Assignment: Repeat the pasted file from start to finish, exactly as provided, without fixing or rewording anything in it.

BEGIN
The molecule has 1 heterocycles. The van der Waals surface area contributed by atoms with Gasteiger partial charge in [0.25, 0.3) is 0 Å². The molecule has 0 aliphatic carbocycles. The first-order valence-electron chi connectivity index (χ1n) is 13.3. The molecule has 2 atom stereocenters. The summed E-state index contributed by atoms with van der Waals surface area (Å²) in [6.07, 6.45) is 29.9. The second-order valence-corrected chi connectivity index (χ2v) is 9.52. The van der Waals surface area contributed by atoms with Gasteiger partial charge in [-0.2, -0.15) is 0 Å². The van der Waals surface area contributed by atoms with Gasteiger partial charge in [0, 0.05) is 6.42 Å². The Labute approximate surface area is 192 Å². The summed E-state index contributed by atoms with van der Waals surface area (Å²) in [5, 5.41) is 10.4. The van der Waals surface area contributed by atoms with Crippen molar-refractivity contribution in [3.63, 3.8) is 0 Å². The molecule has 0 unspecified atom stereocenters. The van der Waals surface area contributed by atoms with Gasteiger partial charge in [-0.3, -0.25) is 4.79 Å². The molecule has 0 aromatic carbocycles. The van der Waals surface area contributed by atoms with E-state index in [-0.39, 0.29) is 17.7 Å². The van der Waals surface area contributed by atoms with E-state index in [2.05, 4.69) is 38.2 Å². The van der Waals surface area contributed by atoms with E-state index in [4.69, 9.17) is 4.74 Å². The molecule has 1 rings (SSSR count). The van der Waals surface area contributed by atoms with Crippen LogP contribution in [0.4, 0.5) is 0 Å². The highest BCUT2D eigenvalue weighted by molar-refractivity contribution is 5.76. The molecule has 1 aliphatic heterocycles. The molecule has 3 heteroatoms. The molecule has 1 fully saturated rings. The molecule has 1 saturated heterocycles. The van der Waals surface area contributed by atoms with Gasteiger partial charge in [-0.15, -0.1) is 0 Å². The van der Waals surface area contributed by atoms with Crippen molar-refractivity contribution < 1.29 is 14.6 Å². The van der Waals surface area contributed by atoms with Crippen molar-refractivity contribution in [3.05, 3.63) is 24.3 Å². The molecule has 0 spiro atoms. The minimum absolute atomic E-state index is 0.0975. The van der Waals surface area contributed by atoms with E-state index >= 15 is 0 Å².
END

The molecule has 1 heterocycles. The van der Waals surface area contributed by atoms with Gasteiger partial charge in [0.25, 0.3) is 0 Å². The molecule has 0 aliphatic carbocycles. The first-order valence-electron chi connectivity index (χ1n) is 13.3. The molecule has 2 atom stereocenters. The summed E-state index contributed by atoms with van der Waals surface area (Å²) in [6.07, 6.45) is 29.9. The second-order valence-corrected chi connectivity index (χ2v) is 9.52. The van der Waals surface area contributed by atoms with Gasteiger partial charge in [-0.2, -0.15) is 0 Å². The van der Waals surface area contributed by atoms with Gasteiger partial charge in [0, 0.05) is 6.42 Å². The Labute approximate surface area is 192 Å². The summed E-state index contributed by atoms with van der Waals surface area (Å²) in [5, 5.41) is 10.4. The van der Waals surface area contributed by atoms with Crippen molar-refractivity contribution in [3.63, 3.8) is 0 Å². The molecule has 0 unspecified atom stereocenters. The van der Waals surface area contributed by atoms with Gasteiger partial charge in [-0.3, -0.25) is 4.79 Å². The molecule has 0 aromatic carbocycles. The van der Waals surface area contributed by atoms with E-state index in [-0.39, 0.29) is 17.7 Å². The van der Waals surface area contributed by atoms with E-state index in [2.05, 4.69) is 38.2 Å². The van der Waals surface area contributed by atoms with E-state index in [4.69, 9.17) is 4.74 Å². The molecule has 1 rings (SSSR count). The van der Waals surface area contributed by atoms with Crippen LogP contribution in [0.4, 0.5) is 0 Å². The highest BCUT2D eigenvalue weighted by molar-refractivity contribution is 5.76. The molecule has 1 aliphatic heterocycles. The molecule has 3 heteroatoms. The molecule has 1 fully saturated rings. The molecule has 1 saturated heterocycles. The van der Waals surface area contributed by atoms with Gasteiger partial charge in [-0.15, -0.1) is 0 Å². The van der Waals surface area contributed by atoms with Crippen molar-refractivity contribution < 1.29 is 14.6 Å². The van der Waals surface area contributed by atoms with Crippen molar-refractivity contribution in [3.05, 3.63) is 24.3 Å². The molecule has 0 spiro atoms. The minimum absolute atomic E-state index is 0.0975. The van der Waals surface area contributed by atoms with E-state index >= 15 is 0 Å².